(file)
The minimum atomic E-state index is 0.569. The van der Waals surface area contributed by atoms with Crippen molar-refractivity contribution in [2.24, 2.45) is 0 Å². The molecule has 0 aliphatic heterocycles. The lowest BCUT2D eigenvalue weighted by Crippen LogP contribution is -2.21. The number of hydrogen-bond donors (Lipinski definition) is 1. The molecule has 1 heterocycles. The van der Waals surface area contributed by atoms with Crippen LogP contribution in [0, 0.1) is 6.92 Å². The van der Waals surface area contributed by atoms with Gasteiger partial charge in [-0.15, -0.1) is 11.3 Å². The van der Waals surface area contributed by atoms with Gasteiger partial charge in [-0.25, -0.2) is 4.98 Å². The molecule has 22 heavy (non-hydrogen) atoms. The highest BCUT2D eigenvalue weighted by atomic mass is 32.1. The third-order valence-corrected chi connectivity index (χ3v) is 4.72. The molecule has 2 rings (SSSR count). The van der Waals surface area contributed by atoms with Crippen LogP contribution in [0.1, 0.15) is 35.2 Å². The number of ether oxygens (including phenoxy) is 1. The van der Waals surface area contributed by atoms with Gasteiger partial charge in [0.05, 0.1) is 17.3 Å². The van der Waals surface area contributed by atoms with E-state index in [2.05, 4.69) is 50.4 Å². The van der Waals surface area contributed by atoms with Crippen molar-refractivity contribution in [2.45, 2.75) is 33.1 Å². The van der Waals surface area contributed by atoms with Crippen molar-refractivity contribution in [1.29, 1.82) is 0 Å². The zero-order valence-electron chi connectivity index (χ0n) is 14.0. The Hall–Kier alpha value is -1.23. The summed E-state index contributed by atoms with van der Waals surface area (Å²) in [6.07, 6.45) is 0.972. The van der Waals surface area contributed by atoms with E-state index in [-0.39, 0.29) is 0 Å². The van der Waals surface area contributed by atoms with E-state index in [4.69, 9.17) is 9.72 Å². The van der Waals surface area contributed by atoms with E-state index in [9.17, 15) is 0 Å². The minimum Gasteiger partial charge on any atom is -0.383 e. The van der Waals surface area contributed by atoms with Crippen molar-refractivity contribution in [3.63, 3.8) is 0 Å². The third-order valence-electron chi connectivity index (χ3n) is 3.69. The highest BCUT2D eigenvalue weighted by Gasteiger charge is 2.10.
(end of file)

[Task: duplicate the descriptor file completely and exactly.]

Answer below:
The minimum atomic E-state index is 0.569. The van der Waals surface area contributed by atoms with Crippen molar-refractivity contribution in [2.24, 2.45) is 0 Å². The molecule has 0 aliphatic heterocycles. The lowest BCUT2D eigenvalue weighted by Crippen LogP contribution is -2.21. The number of hydrogen-bond donors (Lipinski definition) is 1. The molecule has 1 heterocycles. The van der Waals surface area contributed by atoms with Crippen LogP contribution in [0, 0.1) is 6.92 Å². The van der Waals surface area contributed by atoms with Gasteiger partial charge in [-0.15, -0.1) is 11.3 Å². The van der Waals surface area contributed by atoms with Gasteiger partial charge in [-0.25, -0.2) is 4.98 Å². The molecule has 22 heavy (non-hydrogen) atoms. The highest BCUT2D eigenvalue weighted by atomic mass is 32.1. The third-order valence-corrected chi connectivity index (χ3v) is 4.72. The molecule has 2 rings (SSSR count). The van der Waals surface area contributed by atoms with Crippen LogP contribution in [0.1, 0.15) is 35.2 Å². The number of ether oxygens (including phenoxy) is 1. The van der Waals surface area contributed by atoms with Gasteiger partial charge in [0.05, 0.1) is 17.3 Å². The van der Waals surface area contributed by atoms with E-state index in [2.05, 4.69) is 50.4 Å². The van der Waals surface area contributed by atoms with Crippen molar-refractivity contribution in [2.45, 2.75) is 33.1 Å². The van der Waals surface area contributed by atoms with Crippen molar-refractivity contribution in [1.29, 1.82) is 0 Å². The zero-order valence-electron chi connectivity index (χ0n) is 14.0. The Hall–Kier alpha value is -1.23. The summed E-state index contributed by atoms with van der Waals surface area (Å²) in [6.07, 6.45) is 0.972. The van der Waals surface area contributed by atoms with E-state index in [-0.39, 0.29) is 0 Å². The van der Waals surface area contributed by atoms with E-state index in [4.69, 9.17) is 9.72 Å². The van der Waals surface area contributed by atoms with E-state index in [9.17, 15) is 0 Å². The minimum Gasteiger partial charge on any atom is -0.383 e. The van der Waals surface area contributed by atoms with Crippen molar-refractivity contribution in [3.63, 3.8) is 0 Å². The third-order valence-electron chi connectivity index (χ3n) is 3.69. The highest BCUT2D eigenvalue weighted by Gasteiger charge is 2.10.